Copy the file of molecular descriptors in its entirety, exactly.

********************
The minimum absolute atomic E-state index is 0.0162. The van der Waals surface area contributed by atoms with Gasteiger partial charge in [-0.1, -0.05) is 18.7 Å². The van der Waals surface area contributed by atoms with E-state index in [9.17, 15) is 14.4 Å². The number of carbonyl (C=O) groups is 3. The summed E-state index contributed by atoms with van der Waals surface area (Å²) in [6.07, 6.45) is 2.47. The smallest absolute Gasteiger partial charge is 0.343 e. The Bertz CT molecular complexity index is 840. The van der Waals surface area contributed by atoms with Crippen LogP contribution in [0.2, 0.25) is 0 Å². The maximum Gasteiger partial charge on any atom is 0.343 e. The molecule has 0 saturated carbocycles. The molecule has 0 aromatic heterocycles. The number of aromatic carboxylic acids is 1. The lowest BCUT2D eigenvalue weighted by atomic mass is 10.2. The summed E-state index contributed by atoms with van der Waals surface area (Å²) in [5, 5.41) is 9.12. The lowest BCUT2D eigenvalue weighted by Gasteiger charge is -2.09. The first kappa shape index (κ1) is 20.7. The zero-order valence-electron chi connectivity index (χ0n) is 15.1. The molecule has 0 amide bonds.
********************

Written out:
The minimum absolute atomic E-state index is 0.0162. The van der Waals surface area contributed by atoms with Gasteiger partial charge in [-0.1, -0.05) is 18.7 Å². The van der Waals surface area contributed by atoms with E-state index in [9.17, 15) is 14.4 Å². The number of carbonyl (C=O) groups is 3. The summed E-state index contributed by atoms with van der Waals surface area (Å²) in [6.07, 6.45) is 2.47. The smallest absolute Gasteiger partial charge is 0.343 e. The Bertz CT molecular complexity index is 840. The van der Waals surface area contributed by atoms with Crippen LogP contribution in [0.2, 0.25) is 0 Å². The maximum Gasteiger partial charge on any atom is 0.343 e. The molecule has 0 saturated carbocycles. The molecule has 0 aromatic heterocycles. The number of aromatic carboxylic acids is 1. The lowest BCUT2D eigenvalue weighted by atomic mass is 10.2. The summed E-state index contributed by atoms with van der Waals surface area (Å²) in [5, 5.41) is 9.12. The lowest BCUT2D eigenvalue weighted by Gasteiger charge is -2.09. The first kappa shape index (κ1) is 20.7. The zero-order valence-electron chi connectivity index (χ0n) is 15.1. The molecule has 0 amide bonds.